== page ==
Janet Hamlin, Associated Press
The five Sept. 11, 2001 attack co-defendants sit during a hearing at the U.S. Military Commissions court for war crimes, at the U.S. Naval Base, in Guantanamo Bay, Cuba. From top to bottom, they are Khalid Sheikh Mohammed, Waleed Bin Attash, Ramzi Binalshibh, Ali Abd al-Aziz Ali, and Mustafa Ahmad al Hawsawi.

GUANTANAMO BAY NAVAL BASE, Cuba — A military judge is trying to decide whether the attempt to prosecute five prisoners at Guantanamo Bay for the Sept. 11 attacks can resume after stalling for nearly a year because of the revelation of an apparent FBI investigation into members of one of the defense teams.

The five defendants were expected back in court Monday for a hearing focused on whether more time is required to explore any potential conflict of interest arising from the questioning by FBI agents of defense team support staff.

The hearing came to an abrupt halt just minutes after it started. Defendant Ramzi Binalshibh told the judge that a new translator was someone he recognized from one of the CIA "black sites" overseas where he was held in secret detention and subjected to treatment widely considered torture during his interrogation.

"The problem is I cannot trust him because he was working at a black site with the CIA and you know I am from there," Binalshibh, a 42-year-old from Yemen who was captured in Pakistan in 2002, said in English.

Cheryl Bormann, a civilian lawyer for defendant Walid Bin Attash, then rose to say her client has "exactly the same issue" that she just learned upon entering the courtroom moments earlier.

"My client relayed to me this morning that there is someone in this courtroom who participated in his illegal torture," Bormann said.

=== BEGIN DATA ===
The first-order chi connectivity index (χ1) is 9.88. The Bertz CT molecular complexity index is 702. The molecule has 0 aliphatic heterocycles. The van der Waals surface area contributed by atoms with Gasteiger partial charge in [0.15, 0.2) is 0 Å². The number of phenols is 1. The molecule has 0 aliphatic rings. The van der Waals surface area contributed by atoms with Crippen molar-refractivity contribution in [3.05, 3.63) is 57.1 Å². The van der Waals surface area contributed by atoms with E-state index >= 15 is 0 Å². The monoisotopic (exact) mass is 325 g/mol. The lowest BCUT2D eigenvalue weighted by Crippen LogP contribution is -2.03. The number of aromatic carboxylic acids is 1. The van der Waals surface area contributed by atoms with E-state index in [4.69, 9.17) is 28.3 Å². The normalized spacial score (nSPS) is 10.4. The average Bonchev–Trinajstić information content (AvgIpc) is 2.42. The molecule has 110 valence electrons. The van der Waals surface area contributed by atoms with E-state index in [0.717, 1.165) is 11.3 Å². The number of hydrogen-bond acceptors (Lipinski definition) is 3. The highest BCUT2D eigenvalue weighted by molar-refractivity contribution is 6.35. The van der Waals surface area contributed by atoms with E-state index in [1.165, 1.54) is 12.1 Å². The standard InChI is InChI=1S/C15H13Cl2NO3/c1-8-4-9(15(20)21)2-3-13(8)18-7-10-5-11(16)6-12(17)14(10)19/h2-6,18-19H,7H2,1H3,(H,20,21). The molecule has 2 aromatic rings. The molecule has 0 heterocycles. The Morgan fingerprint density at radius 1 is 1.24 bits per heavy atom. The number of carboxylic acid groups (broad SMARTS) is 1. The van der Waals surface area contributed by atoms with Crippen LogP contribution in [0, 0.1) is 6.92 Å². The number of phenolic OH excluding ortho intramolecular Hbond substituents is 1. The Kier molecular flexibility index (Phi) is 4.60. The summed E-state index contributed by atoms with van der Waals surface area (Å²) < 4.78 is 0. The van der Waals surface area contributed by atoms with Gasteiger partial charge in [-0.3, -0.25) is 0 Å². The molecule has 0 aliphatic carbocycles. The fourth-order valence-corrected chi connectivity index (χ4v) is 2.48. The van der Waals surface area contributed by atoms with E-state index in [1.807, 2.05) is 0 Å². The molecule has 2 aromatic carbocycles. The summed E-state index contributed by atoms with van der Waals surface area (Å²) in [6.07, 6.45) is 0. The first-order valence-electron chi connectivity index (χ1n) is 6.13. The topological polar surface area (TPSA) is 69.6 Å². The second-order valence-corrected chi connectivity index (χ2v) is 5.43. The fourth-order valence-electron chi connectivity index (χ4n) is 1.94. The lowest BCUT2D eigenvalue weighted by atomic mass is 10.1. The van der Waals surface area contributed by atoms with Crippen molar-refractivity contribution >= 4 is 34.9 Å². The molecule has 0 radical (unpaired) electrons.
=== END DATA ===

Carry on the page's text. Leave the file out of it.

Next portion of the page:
The judge, Army Col. James Pohl, then called a recess, initially saying it would be for 15 minutes. Officials later said it would take at least an hour to resolve the issue.

The translators, one for each defendant, are civilian contractors hired by the government and all must have security clearances.

Among the issues under consideration this is week by Pohl to sever Binalshibh from the case to get it moving again toward an eventual death-penalty trial at the U.S. Navy base in Cuba.

Prosecutors want to keep all five together, arguing that separating the defendants would result in even more delays and cause further pain to relatives of those killed in the Sept. 11, 2001, terrorist attack.

"These are not circumstances that call for severance," the chief prosecutor, Army Brig. Gen. Mark Martins, told reporters at the base.

Keeping the case intact requires a finding by the judge that the FBI investigation did not create a conflict of interest for the defense attorneys for Binalshibh, whose team was the target of an investigation, the nature and scope of which have not been publicly disclosed.

James Harrington, the lead civilian attorney for Binalshibh, said the questioning of his staff has undermined the attorney-client relationship, crucial in a death penalty case. "Obviously, it's a major disruption in this case and it's also been a horrible disruption within my team," Harrington said on the eve of the hearing.

Lawyers say the fact that they or members of their staff could be under criminal investigation creates a potential conflict because it raises the possibility they could favor their own interest over that of their clients, easing up on their defense efforts.

Earlier, the judge appointed another lawyer to advise Binalshibh on the potential legal implications of the investigation, including whether Harrington can continue to represent him.

The revelation that FBI agents had members of Harrington's defense team, as well as staff on other teams, under investigation emerged in April, prompting an immediate halt to the fitful progress toward resolving pretrial issues in what officials have called the most expensive and complex criminal trial in U.S. history.

The five, who include the self-proclaimed mastermind of the Sept. 11 attacks, Khalid Sheikh Mohammed, were arraigned in May 2012 on charges that include terrorism, hijacking and nearly 3,000 counts of murder for their alleged roles planning and providing logistical support for the attack.

Defense Attorney James Connell told reporters that the trial is a long way off. "Not only is there no end in sight, there is no middle," he said.